Royal Society of Medicine, London: 2002,
ISBN 1 85315 498 9
In the introduction to this book the authors quote a paediatrician writing in the British Medical Journal in 1996: ‘Only serious computer enthusiasts with plenty of spare time should access the Internet from home’. Even at the time this must have seemed a serious under-estimation of the potential of the Internet to transform many aspects of society—including health care. When The Patient's Internet Handbook was written 37% of households in the United Kingdom were connected to the Internet. Latest figures suggest that over half of all UK homes are now online with further access available through the workplace, education etc. We can now say that the majority of the population are now Internet users.
By 2000 the UK's ten-year health strategy, The NHS Plan, was recognising that ‘patients need help to navigate the maze of health information’. This handbook is by far the most useful and comprehensive navigation guide in print form. It begins with an introduction to the Internet, how to connect and how to use web browser and email facilities. Although commendably comprehensive, this feels rather rudimentary for the type of reader likely to be using the book. It also shows its age very quickly, in particular the costs of broadband connection, which have come down significantly in the past year or so. It then follows with guidance on searching for information. A range of search engines are covered (although nowadays many users would simply click on Google). The chapter on medical databases is particularly valuable, demystifying for patients major ‘professional’ resources including Medline, Cochrane Database, and Complementary and Alternative Medicine Citation Index. Section 3 on ‘Your health and the Internet’ includes how to find out information about health services, hospitals etc. There has been considerable improvement in this area over the past year and the next edition of the book will need to include the availability of hospital reviews and star ratings at www.chi.nhs.uk (Commission for Health Improvement). Further sections cover medicines, complementary and alternative medicine, and pregnancy and childbirth. The book concludes with an exhaustive list of resources for 100 medical conditions from acne to varicose veins.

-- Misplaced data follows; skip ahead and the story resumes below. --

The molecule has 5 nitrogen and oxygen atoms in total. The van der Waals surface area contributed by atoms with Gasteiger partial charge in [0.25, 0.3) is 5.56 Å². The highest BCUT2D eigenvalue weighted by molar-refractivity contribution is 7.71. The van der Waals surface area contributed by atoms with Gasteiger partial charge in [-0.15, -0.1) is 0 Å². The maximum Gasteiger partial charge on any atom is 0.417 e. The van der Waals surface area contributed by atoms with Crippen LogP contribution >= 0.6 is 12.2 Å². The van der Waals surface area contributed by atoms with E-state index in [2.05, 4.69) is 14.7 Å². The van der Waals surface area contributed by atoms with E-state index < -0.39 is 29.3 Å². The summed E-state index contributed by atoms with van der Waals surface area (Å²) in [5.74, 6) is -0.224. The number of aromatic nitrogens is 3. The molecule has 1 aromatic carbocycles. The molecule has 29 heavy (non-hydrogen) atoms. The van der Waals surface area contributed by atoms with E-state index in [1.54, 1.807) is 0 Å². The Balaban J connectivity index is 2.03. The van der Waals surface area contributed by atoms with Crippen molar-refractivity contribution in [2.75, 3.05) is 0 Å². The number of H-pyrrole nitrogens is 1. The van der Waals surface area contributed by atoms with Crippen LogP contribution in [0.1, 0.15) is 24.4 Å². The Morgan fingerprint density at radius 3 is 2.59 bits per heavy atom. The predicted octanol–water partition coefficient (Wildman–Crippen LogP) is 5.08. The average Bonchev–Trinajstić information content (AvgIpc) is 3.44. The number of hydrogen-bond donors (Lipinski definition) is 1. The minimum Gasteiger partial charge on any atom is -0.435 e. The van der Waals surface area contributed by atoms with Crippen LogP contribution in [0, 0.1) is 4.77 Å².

The rapid development of the Internet as a ubiquitous health information resource is both the reason why we need the Patient's Internet Handbook and why it is already out of date. The authors have recognised this by setting up a Patient's Internet Handbook website at www.patient-handbook.co.uk from where links referenced in the book are kept up to date. Visit the site—and look out for the next edition.